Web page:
For a list of the writing prompts I share, please see my Writing Prompt page :)
Oh But To Finish
Corine sat on the creaky wooden chair, her fingers flying over the keyboard to keep up with the thoughts streaming in her mind. Words became sentences, which then became paragraphs, which morphed into coherent thoughts, arguments, and ideas. Images of characters began forming next to her, dancing in the sparkling dust illuminated by sunbeams that filtered into the room from the small gray window set into the top of the wall.
She had it this time, she knew it. This story would work. Page after page evolved from her mind, through her fingers and onto the screen in front of her. Corrine’s brow furrowed in concentration, her eyes alight with inspiration and ideas, completely unaware of her thoughts taking form around her.
For a while, the silent forms twirled about in a mockery of ballet, motes of dust spinning off into dark corners, characters leaping and flying then bowing out to make room for new ones. But the more Corrine wrote, the larger they grew and as hours passed, they found themselves bumping into each other, knocking into the wood paneling and even jostling the single light-bulb hanging from the ceiling causing it to sputter and flicker.
Corrine did not look up. Too caught up in the world she was creating, she was oblivious to anything but the constant movement of her fingers and the words appearing on the screen.
The largest form, a sea captain of sorts had had enough. There were now several sailors, a puffed up petticoat laden young woman who could barely breath in her corset, a dashing young rogue who carried a dagger like a badge of honor, and a ten year old cabin boy who looked like he’d not only been formed from the dust, but had lived under the desk for the entirety of his young life. There was no more breathing room, let alone room to dance with the young woman.
The captain stalked over to the keyboard and sat on it. “Young woman, enough I say!”
Corinne stared at him for a moment then continued typing before the current thought flitted away, her fingers moving right through him. He was only made of dust motes. And while mildly inconvenient to type through, she could still manage it. She licked her lips, “You are not going to stop me, I’m going to finish this one!”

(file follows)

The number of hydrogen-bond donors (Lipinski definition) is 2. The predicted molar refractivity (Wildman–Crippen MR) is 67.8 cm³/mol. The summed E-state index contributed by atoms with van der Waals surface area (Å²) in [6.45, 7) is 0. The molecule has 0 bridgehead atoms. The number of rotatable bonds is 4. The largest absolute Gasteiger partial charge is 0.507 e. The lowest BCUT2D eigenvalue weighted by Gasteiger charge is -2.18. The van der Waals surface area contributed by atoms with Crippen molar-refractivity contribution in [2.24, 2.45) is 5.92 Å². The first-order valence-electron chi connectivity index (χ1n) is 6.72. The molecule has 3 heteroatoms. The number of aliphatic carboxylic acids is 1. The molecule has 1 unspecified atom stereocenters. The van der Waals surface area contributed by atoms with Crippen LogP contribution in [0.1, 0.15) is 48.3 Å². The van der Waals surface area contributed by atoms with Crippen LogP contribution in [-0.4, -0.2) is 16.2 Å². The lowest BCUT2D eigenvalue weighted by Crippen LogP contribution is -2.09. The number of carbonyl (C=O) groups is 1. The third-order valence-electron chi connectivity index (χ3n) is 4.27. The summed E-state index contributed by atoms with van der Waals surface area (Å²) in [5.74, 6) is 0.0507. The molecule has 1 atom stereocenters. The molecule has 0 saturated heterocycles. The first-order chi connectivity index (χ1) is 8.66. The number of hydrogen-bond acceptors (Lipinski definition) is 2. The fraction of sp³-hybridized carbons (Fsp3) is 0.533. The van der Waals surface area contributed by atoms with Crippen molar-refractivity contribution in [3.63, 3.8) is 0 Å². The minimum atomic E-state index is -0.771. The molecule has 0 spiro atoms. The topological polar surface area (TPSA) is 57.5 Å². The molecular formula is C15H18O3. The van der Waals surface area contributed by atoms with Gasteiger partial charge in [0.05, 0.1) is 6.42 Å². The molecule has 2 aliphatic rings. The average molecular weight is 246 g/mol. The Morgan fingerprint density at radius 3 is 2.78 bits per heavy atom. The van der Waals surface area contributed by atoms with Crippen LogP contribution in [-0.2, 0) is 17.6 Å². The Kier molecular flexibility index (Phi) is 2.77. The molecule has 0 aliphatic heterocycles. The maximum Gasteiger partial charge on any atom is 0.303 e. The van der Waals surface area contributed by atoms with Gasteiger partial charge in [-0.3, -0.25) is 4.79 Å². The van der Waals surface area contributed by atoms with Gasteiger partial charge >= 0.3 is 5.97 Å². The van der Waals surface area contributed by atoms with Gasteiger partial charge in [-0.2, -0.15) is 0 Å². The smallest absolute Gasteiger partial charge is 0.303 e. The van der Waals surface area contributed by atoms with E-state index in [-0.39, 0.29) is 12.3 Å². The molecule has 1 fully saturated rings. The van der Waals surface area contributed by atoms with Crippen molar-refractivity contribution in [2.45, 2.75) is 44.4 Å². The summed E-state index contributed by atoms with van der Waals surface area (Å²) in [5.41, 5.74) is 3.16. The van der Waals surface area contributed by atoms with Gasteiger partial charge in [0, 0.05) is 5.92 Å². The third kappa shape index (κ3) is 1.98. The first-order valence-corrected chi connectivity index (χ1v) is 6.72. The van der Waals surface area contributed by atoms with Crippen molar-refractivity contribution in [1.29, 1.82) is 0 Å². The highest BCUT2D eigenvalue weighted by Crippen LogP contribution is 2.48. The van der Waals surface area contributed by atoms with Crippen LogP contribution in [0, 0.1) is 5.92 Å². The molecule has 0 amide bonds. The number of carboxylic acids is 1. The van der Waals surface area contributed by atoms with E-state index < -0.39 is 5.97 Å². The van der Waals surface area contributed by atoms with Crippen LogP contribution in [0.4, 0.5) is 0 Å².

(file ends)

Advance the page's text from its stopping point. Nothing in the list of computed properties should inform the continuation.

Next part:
The dust-ruffled petticoats came over to join the captain, and the young woman peered over Corinne’s shoulder and looked at the screen. “I’m sure it’s a lovely story, dear, but I there’s no room to dance.” A faint whiff of rose perfume hit Corinne’s senses and she redoubled her efforts, sure that she had it right this time.
Tip tap tappety tap. The characters grew and grew, filling the little room as more and more new characters also begin forming. The sun was going down, the light was beginning to fade, and so the dust in the air was less visible, but no less grumpy.
The characters argued, bickered, shoved each other against the walls to make room to breathe. The roguish fellow tried to steal a kiss from the young woman, but there simply wasn’t room for more than an awkward shove and an inappropriate placement of hands that resulted in a slap and a blush.
The sea captain tried again. “Stop, I say. This is madness. We cannot leave, we can do nothing but sit in this room and grow.”
She shook her head, “It will be fine if I can finish this. I just need to finish.”
The little cabin boy decided to make himself useful. He tugged on the black fuse-cord that ran from the wall up to the top of the desk. There was an initial resistance as the machine up top refused to move, followed by a shower of sparks from the wall outlet before his fingers passed through the cord. That was not only interesting, but promising as well. Sparks were always good, they reminded him of cannonball fuses. And there was definitely an enemy they were needing to aim the cannons at. He pulled out his little fish-knife. It did nothing but pass through the cord, leaving a film of dust in its wake.
Every time Corinne moved her feet, it was uncomfortable at best for the boy. But he’d been written the way he’d been written. Resourceful and helpful, if overlooked and ignored. He began to gather dust, to pull it to himself. At first he just looked more dirty. But then some of the sailors who were swearing up a storm in the corner began to get smaller as their motes began flowing to the little cabin boy. Everyone was getting smaller, which meant for less grumbling in the room, and even less comfort for the young man concentrating so very hard on his fish-knife. He didn’t hear the maiden’s laugh, the captain’s asking her to dance again, or the brawl between the sailors and the rogue. He only knew that with just a little more effort, his knife and fingers would do more than just move the cord slightly.
The figures in the room shrunk some more. Some began praising Corinne, telling her she was doing well and to keep writing what she was writing, as they were now much more comfortable, thank you. Corinne didn’t hear them. She was nearly finished with the final battle scene, oblivious to anything around her. And then there were sparks and a flash from under the desk, followed by the smell of burnt ozone and dust.
Corinne screamed, “Nooo!!!” She stood up from her seat, elbowed her way out of the room and slammed the door behind her, locking it. Sobbing, she cried “I’ll never finish a novel, ever!” She walked back to the main living area of the house, passing by closed door after closed door, ignoring the thumps and bumps from each room.
The dirty cabin boy peeked his head out from under the desk, hiding his fish-knife back in his belt, and wondered how else he could be useful to his captain.